Wednesday, October 19, 2011

more ruffly things

The first image (actually they're switched and it's the 2nd) was my first hyperbolic plane. It starts with 1 heptagon in the middle. The second layer puts 7 heptagons around it. The 3rd layer is 22 heptagons around. The 4th layer would have been 56 heptagons, but after I had done some of it I took it out, because, as I said in the earlier post, the piece was sticking out too far from the body for a pendant. It was nicely ruffly however.
I can't quite figure out the math for why the progression is 1,7,22,56. The first 2 numbers are obvious, but then it got wierd. I keep thinking maybe there's a stray octagon or hexagon somewhere, which would screw up the counting, but if there is I haven't found it. Another possibility just occurred to me. Maybe I just counted wrong, and the 3rd number is 21. It gets really hard to keep track of which layer is which, and it seems like they should all be multiples of 7. Oh,well...
The 2nd picture is the ruffle that starts with a tube and gradually flares out till it gets ruffly. This came from reading about all the crocheted coral reef forms. I loved how the engineers were trying to create the ruffles by scotchtaping bits of graph paper around in a spiral, adding 1-1-1-2 (you can change the algorithm by varying the number of 1s between each 2) and it was really cumbersome. Then one of the female engineers realized you could do the same thing with crochet stitches, and it would be far easier, and would represent it better too. I used a ladder stitch instead of crocheting. As I remember, some of the forms are 1112 and some are 112 (these start to ruffle faster and go really crazy really quickly).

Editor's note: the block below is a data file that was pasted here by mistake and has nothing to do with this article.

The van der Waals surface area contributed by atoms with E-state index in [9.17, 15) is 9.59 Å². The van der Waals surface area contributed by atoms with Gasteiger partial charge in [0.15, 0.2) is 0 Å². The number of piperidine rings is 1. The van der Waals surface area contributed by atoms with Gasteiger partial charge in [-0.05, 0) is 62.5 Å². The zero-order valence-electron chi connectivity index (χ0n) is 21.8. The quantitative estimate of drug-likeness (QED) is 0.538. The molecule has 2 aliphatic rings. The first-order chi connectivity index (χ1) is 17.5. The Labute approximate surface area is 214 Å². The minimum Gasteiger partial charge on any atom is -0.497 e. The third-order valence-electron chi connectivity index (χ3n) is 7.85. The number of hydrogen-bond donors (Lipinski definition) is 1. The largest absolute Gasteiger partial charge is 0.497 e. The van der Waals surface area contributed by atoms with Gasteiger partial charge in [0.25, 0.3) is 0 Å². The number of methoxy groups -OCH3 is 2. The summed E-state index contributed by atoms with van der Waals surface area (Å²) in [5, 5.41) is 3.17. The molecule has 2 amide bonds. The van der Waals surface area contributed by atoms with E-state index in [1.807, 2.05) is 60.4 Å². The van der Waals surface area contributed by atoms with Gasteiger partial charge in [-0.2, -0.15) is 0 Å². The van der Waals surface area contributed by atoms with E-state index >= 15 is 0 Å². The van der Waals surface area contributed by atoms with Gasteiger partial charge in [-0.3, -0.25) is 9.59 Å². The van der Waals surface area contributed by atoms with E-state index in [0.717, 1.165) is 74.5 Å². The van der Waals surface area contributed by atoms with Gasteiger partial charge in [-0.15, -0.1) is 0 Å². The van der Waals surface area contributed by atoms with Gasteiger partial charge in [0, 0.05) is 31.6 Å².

Anyway, I like these, and someday I'll get around to doing something with them, but I probably won't make any more, as they take a loooong time.

Sunday, October 16, 2011

hyperbolic plane

Haven't posted in a while, but experimentation goes on. This is a piece based on the hyperbolic plane. If you tile with hexagons, you, of course, get a flat plane. But if you tile with heptagons, you get a hyperbolic plane, which gets rufflier and rufflier as you move outward, like some heads of cabbage. The first one I did was round. I intended it to be a focal piece for a pendant, but it sort of got too 3-dimensional too fast (i.e. it stuck out too far from the wearer's body). I'll try to get a picture of it up in a day or so, but I don't have one now. Anyway I decided I wanted it long and narrow instead, so it would get ruffly, but not TOO ruffly. You could also do this using circles of 7 beads for the heptagons, but I wanted more "there" there, so I made my heptagons out of 7 triangles.
There's another way to get a ruffly structure that starts with a tube instead of a plane (maybe a hyperbolic cylinder? I actually have no idea what I'm talking about here). It comes out looking sort of like a petunia. I made a few of these quite a while ago, and liked them, but never quite figured out what to do with them. I think they should probably be the ends of a sort of a rope necklace, but have never made it. I'll try to get a picture of these too. They're much less open than these plane structures, so they took a long time to do.